Figures 7 and 8 show the variations of vertical and horizontal acceleration amplification coefficient of PGA, respectively, when seismic waves with an amplitude of 0.2 g and frequencies of 5, 10, and 15 HZ were loaded. As shown in Fig. 7, the vertical acceleration amplification coefficients obtained from different seismic wave frequencies were reasonably consistent for the two models. On the slope surface, the vertical acceleration amplification coefficients of the low-frequency waves were slightly greater than those of the high-frequency waves.
Fig. 7

Variations of vertical acceleration amplification coefficient of PGA when vertical waves of sine wave with an amplitude of 0.2 g were loaded: a hard rock slope and b soft rock slope

Fig. 8

Variations of horizontal acceleration amplification coefficient of PGA when horizontal waves of sine wave with an amplitude of 0.2 g were loaded: a hard rock slope and b soft rock slope

The horizontal acceleration amplification coefficients of the high-frequency waves were significantly larger than those of the low-frequency waves when horizontal waves were applied. The horizontal amplification effect was distinctly different for the two studied slope models. For the hard rock slope as shown in Fig. 8a, the horizontal acceleration amplification coefficients on the surface increased sharply beyond 1/4 of total slope height from the ground (A2′ in Fig. 8a). The horizontal acceleration amplification coefficients captured within 1/4 horizontal distance from the slope surface (A3′ and A9′ in Fig. 8a) were higher than those of deeper depths. For the soft rock slope (Fig. 8b), the horizontal amplification coefficients on the slope surface at 1/4 (A2′ in Fig. 8b) and full (A5′ in Fig. 8b) slope heights from the ground were particularly high, that is, ranging from 2 to 3.5. The horizontal amplification coefficients were the highest at 1/2 horizontal distance from the slope surface (A10′ in Fig. 8b). Apparently, the locations that recorded the maximum horizontal acceleration amplification coefficients were consistent with the severely deformed masses, as indicated by the continuous red lines in Fig. 6.

From the shaking table test results, three general findings were drawn for clarifying the impact of seismic waves on slopes with inward dipping bedding planes: (1) the impact of the horizontal seismic wave is larger than that of vertical seismic wave, (2) the impact of seismic waves on the hard rock slope is mainly limited to a shallow depth at the upper part of the slope, (3) the impact of seismic waves on the soft rock slope mainly focuses on upper and lower parts of the slope surface and at a deeper depth than that of the hard rock slope.

5 Discussion

5.1 Failure mechanism

Based on the field investigation and laboratory modeling results, the deformation process of the Guantan landslide can be summarized into three stages:
  1. 1.

    Toppling deformation caused by compression of the underlying soft rock stratum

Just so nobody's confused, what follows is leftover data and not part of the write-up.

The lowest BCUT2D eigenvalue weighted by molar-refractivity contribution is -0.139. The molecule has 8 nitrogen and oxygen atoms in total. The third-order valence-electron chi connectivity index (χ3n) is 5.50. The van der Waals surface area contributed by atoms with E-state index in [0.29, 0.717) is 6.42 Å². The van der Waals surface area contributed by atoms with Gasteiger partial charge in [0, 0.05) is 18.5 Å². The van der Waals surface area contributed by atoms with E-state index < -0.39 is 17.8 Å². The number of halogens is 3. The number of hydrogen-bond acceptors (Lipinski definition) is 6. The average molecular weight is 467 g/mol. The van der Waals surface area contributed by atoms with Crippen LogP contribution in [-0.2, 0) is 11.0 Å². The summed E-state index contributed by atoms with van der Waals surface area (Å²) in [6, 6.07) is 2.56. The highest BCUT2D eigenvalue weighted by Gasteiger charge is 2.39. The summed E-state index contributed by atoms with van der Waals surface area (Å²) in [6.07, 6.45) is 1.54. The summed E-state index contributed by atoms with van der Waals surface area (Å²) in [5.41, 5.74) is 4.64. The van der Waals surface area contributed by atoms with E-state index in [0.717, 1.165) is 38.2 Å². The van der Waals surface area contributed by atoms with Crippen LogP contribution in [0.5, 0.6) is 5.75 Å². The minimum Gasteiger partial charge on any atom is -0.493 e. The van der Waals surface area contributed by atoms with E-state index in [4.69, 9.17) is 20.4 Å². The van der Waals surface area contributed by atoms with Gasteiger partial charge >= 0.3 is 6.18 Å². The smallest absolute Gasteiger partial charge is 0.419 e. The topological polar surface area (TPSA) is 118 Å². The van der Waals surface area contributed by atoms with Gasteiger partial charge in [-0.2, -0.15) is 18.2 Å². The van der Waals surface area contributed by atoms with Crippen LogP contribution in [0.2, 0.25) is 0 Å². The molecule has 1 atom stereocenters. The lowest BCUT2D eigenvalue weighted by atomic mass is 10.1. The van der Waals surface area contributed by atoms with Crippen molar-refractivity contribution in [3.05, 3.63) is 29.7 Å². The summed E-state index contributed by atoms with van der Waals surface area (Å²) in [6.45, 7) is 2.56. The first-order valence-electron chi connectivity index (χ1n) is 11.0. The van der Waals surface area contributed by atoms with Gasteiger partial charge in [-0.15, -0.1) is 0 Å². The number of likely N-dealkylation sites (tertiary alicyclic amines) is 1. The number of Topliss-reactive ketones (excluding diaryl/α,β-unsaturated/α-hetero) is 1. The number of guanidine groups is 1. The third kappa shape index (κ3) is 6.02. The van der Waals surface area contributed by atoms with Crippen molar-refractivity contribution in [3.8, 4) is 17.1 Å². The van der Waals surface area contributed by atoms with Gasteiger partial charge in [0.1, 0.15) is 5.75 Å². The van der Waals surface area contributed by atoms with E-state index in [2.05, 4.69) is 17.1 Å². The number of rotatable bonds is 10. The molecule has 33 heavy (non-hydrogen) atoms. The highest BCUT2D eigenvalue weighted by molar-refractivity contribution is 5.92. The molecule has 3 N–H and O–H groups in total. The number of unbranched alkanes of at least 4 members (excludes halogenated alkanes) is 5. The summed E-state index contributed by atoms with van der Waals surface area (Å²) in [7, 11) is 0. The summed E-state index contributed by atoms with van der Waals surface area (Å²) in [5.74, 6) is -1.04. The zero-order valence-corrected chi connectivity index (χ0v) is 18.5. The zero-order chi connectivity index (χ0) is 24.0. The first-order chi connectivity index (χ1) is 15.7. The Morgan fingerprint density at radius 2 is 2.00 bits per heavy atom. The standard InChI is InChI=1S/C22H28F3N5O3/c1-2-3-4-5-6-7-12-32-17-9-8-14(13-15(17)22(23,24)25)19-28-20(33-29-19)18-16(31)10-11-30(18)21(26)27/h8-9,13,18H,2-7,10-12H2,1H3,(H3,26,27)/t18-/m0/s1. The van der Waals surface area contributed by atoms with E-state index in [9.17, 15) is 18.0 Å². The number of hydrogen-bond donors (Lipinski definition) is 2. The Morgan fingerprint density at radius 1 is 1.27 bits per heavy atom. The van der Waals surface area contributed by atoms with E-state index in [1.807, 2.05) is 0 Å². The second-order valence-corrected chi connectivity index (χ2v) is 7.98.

Groundwater motion was active before the landslide as deduced from the phenomenon of karstification on the stones in the landslide debris. In addition, the hard rock stratum in the Guantan slope was sitting on the upper plate of the fault F3-1 (refer to Figs. 1, 2). Fractures developed in the dolomite and limestone have created a favorable condition for groundwater migration. It was difficult for the groundwater to discharge at the interface of hard rock and soft rock because of the inward dipping bedding planes. Under such circumstances, the underlying mudstones were softened by the rising groundwater table as a result of rainfall infiltration. It is hypothesized that compression-toppling deformation may have developed in the natural slope prior to the triggering earthquake, as illustrated in Fig. 9.
Fig. 9

Development of toppling deformation as the result of compression in underlying mudstones

  1. 2.

    The earthquake results in crushed hard rocks at a shallow depth and forms a sliding surface in the soft rock stratum

     
The hard rock mass within about 40 m of horizontal depth from the slope surface was crushed by the Wenchuan earthquake, as indicated by the toppling deformation. A similar observation has been reported by Katz et al. (2011) in their case study in Jerusalem, Israel, in which crushed rock blocks were formed as results of tensile stresses and associated fracturing in the dolomite. According to Fig. 6, the impact of earthquake mainly focused in the upper part of the hard rock slope. The extent of rock crushing in the lower part of the hard rock mass was relatively not as critical as that in the upper part. In addition, long shearing cracks were generated in the underlying soft rock at a depth of about 42 m from the slope surface (Fig. 10). The sliding surface of the landslide was not continuous at the lower part of the hard rocks. After earthquake, creeping deformation was initiated from the upper part of the slope and was blocked near the interface between hard and soft rock layers (Fig. 10). Subsequently, the cracks in the lower part of the hard rock were generated gradually as a result of strong stresses/impacts generated from the upper deformed slope.